Advice

Reacting to the Sydney Siege: Thoughts and Lessons

Sydney hostages

by Suleiman Ali Baig

Like most Australians, I was surprised to learn of the recent ‘Sydney Siege’ taking place as I went about my daily routine. For many of us, to hear of such scenarios playing out are chilling. Such scenarios after all are either the work of fiction or so far away from us that they are inconceivable. My initial surprise and disgust transformed into sharpened discomfort when it was announced that the gunman, Man Haron Monis, obscured vision into the Lindt Cafe using a shahadah flag. The shahadah or testimony of faith forms the most important basis of the Islamic faith and is rooted within one of its most essential tenets; the doctrine of tawheed.

After discovering this small yet vital piece of information, I had a sinking feeling of utter disgust, for it was now a ‘double whammy.’ Not only were innocent lives being threatened, they were being threatened in the name of something all Muslims hold dear to them, Islam. Not only was this lost man committing evil in order in the name of Muslims, he was ironically causing them greater harm. The Muslim community, many times over, has been caught in the crosswire between such events and the greater public. What with this new incident, we would be called into account for that which were not responsible for again. Mosques were at risk of being vandalised again. Muslims, especially women, were at risk of being abused in public again.

Given that there was initially very little information regarding what was taking place. Speculation was rife. Some of the reactions were quite predictable. On one hand we had right-wing fringe groups such as the ADL (Australian Defence League) opportunistically using it as a means to further their anti-Islamic agenda. So much so that they were ambitiously using their Facebook page to urge their supporters to descend on Lakemba, one of the most highly populated Muslim areas in Sydney.

On the other hand, we had members of pan Islamic groups such as Hizbut-Tahrir and their sympathisers chastising others online for not giving the Guantanamo bay prisoners or the ongoing difficulties in Gaza the same kind of attention. Although the latter of the two groups may have had a point, it was raised at a most inopportune time and perhaps even diminished their cause. This inability to connect with the greater public, to use such events to unapologetically service a particular agenda, as well as being somewhat antithetical to Islamic etiquette, is a behaviour which indicates one to be slightly out of touch with the mindset and concerns of the greater public.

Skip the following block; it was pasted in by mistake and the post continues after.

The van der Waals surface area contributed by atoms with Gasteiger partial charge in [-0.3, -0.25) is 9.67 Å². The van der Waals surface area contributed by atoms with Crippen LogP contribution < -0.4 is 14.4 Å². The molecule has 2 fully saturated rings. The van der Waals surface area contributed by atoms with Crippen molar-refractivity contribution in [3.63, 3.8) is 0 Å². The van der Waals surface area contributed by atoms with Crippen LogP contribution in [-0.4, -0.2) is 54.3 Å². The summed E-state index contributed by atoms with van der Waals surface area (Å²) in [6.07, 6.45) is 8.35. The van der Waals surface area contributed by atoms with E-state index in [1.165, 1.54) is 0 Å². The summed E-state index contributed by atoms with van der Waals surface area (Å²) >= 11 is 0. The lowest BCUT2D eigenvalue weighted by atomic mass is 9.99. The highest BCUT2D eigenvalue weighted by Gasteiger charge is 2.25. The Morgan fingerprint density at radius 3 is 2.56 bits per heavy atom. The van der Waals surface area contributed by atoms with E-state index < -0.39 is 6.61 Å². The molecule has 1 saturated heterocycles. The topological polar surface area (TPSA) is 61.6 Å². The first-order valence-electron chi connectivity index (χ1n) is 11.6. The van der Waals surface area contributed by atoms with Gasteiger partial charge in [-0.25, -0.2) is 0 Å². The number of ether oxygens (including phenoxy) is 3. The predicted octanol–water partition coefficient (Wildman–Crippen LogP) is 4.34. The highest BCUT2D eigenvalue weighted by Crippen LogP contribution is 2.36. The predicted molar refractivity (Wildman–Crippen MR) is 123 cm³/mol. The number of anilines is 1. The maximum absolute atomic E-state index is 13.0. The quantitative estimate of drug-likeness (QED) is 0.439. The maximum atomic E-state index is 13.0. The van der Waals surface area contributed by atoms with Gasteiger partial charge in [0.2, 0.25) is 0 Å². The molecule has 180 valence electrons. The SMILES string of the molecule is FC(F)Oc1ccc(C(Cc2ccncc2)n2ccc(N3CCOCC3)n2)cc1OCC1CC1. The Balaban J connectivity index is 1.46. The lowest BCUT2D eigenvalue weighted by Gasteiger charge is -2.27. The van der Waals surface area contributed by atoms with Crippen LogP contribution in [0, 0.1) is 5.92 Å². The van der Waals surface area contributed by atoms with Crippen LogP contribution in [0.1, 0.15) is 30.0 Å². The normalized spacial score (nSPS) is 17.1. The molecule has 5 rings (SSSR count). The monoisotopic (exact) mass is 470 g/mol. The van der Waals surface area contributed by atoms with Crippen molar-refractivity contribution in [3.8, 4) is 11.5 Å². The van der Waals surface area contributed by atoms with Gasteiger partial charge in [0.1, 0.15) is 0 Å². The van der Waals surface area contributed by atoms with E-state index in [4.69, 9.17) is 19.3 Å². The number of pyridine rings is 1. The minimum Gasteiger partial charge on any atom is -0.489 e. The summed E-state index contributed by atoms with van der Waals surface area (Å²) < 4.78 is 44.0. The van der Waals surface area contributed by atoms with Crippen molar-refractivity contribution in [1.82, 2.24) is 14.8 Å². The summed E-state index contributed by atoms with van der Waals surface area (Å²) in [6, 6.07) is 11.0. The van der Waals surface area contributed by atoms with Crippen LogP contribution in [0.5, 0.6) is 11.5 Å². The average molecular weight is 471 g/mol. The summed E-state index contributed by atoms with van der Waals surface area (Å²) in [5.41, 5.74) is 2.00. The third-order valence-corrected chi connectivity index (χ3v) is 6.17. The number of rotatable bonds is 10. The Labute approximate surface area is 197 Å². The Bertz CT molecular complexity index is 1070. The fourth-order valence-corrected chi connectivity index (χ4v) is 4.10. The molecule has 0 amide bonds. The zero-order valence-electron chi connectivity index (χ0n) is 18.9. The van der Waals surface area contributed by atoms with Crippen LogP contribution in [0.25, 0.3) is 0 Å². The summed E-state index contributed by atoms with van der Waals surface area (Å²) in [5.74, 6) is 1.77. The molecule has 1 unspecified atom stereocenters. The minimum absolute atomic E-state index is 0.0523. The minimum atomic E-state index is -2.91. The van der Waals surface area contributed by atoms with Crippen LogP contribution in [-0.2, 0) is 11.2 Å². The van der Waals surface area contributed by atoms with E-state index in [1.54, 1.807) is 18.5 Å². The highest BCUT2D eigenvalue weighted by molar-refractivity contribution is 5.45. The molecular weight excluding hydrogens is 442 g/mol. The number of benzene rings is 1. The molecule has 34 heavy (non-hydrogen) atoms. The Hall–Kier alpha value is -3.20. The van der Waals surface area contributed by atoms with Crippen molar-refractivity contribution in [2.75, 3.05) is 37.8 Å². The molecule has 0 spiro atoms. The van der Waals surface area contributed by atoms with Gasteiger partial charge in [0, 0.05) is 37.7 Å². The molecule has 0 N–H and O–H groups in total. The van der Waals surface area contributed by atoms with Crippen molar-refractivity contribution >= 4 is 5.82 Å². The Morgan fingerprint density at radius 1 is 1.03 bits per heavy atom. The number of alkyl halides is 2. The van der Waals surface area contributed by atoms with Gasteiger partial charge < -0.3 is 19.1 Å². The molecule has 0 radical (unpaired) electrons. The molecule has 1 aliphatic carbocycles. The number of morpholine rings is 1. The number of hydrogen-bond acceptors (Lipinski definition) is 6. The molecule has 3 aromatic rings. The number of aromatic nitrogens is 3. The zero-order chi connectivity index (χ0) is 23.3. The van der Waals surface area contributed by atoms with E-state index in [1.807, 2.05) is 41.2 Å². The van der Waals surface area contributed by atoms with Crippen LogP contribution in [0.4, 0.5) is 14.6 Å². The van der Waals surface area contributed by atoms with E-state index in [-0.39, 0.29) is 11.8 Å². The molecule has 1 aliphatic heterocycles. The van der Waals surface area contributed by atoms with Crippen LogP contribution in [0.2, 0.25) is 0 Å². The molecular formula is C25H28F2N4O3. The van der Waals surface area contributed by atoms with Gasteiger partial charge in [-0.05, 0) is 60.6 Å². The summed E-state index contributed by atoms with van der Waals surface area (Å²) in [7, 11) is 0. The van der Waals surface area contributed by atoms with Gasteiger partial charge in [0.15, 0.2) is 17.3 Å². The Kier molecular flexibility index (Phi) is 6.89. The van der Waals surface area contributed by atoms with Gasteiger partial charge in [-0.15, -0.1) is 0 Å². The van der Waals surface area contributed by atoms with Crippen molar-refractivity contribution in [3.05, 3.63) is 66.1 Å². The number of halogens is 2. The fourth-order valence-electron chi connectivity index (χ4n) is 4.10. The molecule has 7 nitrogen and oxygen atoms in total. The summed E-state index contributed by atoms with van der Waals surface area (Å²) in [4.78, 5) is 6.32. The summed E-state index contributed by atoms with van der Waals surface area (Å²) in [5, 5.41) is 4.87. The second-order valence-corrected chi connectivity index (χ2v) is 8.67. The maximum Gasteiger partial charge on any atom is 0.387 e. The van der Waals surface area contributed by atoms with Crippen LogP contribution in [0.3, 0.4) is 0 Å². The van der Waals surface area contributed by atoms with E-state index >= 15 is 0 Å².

The irony is that the same may said of the Prime Minister himself. He did not hesitate to use the tragedy to point out that Monis, used the symbolism of the “ISIL Death Cult.” He even went so far as to call the incident “Australia’s brush with terrorism”. Seeing as Monis, as far as we are aware, never claimed any links to the so called ‘Islamic State,’ the fact that the symbolism of black flags has never been specific to ISIL and the fact that several contemporary groups with no links to the Islamic state have used black flags, it is quite disturbing that the Prime Minister would make this poorly-researched or perhaps deliberate conclusion. Such an error is all the more alarming when one article, during the crisis, even explicitly pointed out that the flag was not an Islamic state flag.

To the Prime Minister’s credit, he did point out that Monis was an individual with a history of mental instability. It may additionally be said that Monis also had an appalling history of domestic violence, sexual misconduct and even murder. The question I and several others have asked thus far is, with such a detestable list of offences, murder being the worst of them, how was this man free on bail, for murder no less? The answer: Apparently, Monis’s case was weak. If we, as a community, are to gain a lesson in anything at all, it is that significant action must be taken in order to avoid the likelihood that such occurrences will repeat themselves.

Monis has been under the spotlight of the media for many years, most notably since he began writing inflammatory letters to the families of dead soldiers. Given the amount of attention he has historically received from the media, as well as the courts, the real questions that must be asked is what could have been done in order to much clearly assess his mental state? What processes could have been employed in order to safeguard the community from him? I cannot but help feel that this situation feels all too reminiscent of how Adrian Bayley, the man responsible for the death of Jill Meagher, was all too easily permitted parole even though he would be found guilty of rape and murder not long after.

As people were so curious to learn about another murderer, Chopper Read and his mindset, I fear that the same may conceivably occur for Monis. Perhaps one of the worst things that may have come out of the tragedy is that Monis’s memory will live on in the form of movies and books in the years to come. His spectre may even hang over the heads of Muslims for whatever religious or political gain, not leaving him how he truly should be. Forgotten and not worthy of mentioning.

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